Collecting toy trains is referred to as the world’s greatest hobby; and for some, it isn’t just a hobby. It’s a passion and a way of life, perhaps beginning in childhood. Several toy train collectors started their hobby as children, when they were given a toy train as a gift. Toy trains, at one time, were a very popular and much desired toy among children. Over time, that concept faded and was replaced by razor scooters, iPods, and webkinz. Most children of today aren’t familiar with the classic toy trains from back in the day, so the legacy is left to be carried on by adults who choose to start a collection of their own. One such popular toy train that is desired by many collectors is the HO toy train, developed by Marklin in 1935. So what makes these miniature locomotives so much different than the others?
The construction of the HO toy trains is one aspect that makes them stand apart from other toy trains. HO toy trains are jagged and are scaled at 1:87, making them the perfect starter electric train. Appearance is also a major factor in collecting HO toy trains. The flawless detailing gives them a realistic appeal, making them an attractive addition to any toy train system. The Marklin HO toy trains resemble the Z gauge in that they are built from diecast metal. Most of the frames and wheels are constructed from 100% metal. The engineering of HO toy trains is also quite brilliant. The wheels of the freight and passenger cars have a low center of gravity to avoid derailment, making them a reliable addition to electric systems.
The third-rail track systems of HO toy trains make them a hassle-free operation. The electrical current is carried by miniature stud contacts found in the middle of the ties. If you don’t look closely, chances are you’ll miss these clever additions. This helps prevent wiring problems and electrical pickup issues. Given the careful engineering and construction of HO toy trains, most collectors consider HO toy trains part of a scale hobby. At the debut of HO toy trains, they were sold as a toy train rather than a scale model as they are often sold today.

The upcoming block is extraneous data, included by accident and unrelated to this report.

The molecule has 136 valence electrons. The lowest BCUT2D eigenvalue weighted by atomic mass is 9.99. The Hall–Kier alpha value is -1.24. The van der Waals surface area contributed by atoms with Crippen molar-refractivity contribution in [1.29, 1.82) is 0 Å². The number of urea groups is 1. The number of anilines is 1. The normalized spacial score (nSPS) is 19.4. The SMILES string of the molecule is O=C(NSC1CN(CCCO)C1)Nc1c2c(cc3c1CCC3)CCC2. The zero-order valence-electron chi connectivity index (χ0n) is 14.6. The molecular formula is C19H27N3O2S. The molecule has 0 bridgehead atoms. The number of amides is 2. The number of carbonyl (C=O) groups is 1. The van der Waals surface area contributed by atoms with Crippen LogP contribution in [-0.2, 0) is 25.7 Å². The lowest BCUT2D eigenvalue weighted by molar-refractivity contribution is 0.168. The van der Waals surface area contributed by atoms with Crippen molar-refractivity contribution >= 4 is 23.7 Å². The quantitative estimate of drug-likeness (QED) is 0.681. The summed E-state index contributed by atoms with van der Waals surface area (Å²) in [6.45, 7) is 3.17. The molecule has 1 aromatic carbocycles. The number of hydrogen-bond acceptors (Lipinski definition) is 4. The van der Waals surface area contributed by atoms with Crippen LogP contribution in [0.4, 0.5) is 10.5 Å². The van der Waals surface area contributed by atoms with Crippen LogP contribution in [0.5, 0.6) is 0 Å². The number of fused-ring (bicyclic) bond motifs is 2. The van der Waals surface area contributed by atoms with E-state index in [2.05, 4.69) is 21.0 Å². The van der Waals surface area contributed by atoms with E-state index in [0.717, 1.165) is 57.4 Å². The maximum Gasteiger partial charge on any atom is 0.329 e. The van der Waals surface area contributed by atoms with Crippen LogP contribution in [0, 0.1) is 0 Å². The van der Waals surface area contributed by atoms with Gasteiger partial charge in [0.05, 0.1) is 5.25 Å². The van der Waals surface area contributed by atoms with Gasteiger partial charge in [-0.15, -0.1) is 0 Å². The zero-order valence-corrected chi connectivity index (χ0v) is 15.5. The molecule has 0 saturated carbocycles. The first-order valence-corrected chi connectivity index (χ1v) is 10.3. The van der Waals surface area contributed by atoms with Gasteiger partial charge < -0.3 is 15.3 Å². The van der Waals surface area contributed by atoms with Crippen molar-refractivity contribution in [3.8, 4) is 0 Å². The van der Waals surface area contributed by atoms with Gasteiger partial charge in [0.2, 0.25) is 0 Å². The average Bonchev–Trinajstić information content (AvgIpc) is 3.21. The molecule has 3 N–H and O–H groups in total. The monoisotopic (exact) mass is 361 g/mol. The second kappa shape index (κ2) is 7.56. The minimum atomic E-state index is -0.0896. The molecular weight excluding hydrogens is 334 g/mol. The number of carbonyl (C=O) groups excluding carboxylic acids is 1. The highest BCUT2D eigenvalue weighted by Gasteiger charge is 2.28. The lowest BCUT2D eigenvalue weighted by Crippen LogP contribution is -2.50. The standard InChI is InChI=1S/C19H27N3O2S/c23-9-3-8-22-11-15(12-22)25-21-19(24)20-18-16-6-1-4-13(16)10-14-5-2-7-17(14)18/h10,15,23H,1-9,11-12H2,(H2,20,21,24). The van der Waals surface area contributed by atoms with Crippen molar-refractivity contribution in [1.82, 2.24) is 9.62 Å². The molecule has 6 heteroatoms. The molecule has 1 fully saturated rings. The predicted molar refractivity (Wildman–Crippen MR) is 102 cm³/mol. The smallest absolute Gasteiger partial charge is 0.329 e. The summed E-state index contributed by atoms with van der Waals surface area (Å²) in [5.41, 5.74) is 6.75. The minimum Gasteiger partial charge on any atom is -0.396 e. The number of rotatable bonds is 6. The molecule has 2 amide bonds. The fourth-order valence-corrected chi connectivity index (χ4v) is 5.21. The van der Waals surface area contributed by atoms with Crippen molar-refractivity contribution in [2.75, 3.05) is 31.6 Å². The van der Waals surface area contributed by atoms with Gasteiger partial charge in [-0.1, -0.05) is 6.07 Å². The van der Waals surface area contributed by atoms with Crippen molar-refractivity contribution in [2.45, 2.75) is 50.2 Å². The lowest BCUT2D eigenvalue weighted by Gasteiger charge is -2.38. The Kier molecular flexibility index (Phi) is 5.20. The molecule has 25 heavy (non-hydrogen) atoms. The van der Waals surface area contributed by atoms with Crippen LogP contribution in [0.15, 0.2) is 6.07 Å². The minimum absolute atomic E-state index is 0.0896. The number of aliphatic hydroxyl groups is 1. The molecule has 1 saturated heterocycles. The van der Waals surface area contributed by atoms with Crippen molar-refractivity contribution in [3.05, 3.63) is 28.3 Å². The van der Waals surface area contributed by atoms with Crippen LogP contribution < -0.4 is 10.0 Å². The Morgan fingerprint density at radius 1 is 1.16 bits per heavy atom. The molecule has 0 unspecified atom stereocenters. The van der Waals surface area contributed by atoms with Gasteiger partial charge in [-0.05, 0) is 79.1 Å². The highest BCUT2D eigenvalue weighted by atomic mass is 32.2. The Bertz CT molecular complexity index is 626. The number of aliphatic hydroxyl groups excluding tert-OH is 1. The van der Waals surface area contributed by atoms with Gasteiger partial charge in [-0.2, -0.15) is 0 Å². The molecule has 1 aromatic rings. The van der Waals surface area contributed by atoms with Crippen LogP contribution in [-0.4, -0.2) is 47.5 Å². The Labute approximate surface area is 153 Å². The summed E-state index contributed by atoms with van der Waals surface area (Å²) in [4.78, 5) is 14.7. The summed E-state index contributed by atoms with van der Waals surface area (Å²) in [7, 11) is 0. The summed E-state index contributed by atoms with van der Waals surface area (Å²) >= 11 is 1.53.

Scale model railroading didn’t become a popular hobby among collectors until after the 1950’s. Until that time, HO toy trains were thought of as just another size of train. Therefore, the Lionel Corporation began to make HO toy trains as smaller versions of the classic freight and passenger cars. It wasn’t long before the Louis Marx Company began constructing their own version of HO toy trains, and they even started to sell them with complete scenery and in slot car sets.
Although finding HO toy trains on the shelf at your local toy store may be a challenge, they aren’t all that difficult to come by. A simple search of the internet will provide you with a detailed listing of available HO toy trains for sale as well as places to locate these classic toy trains.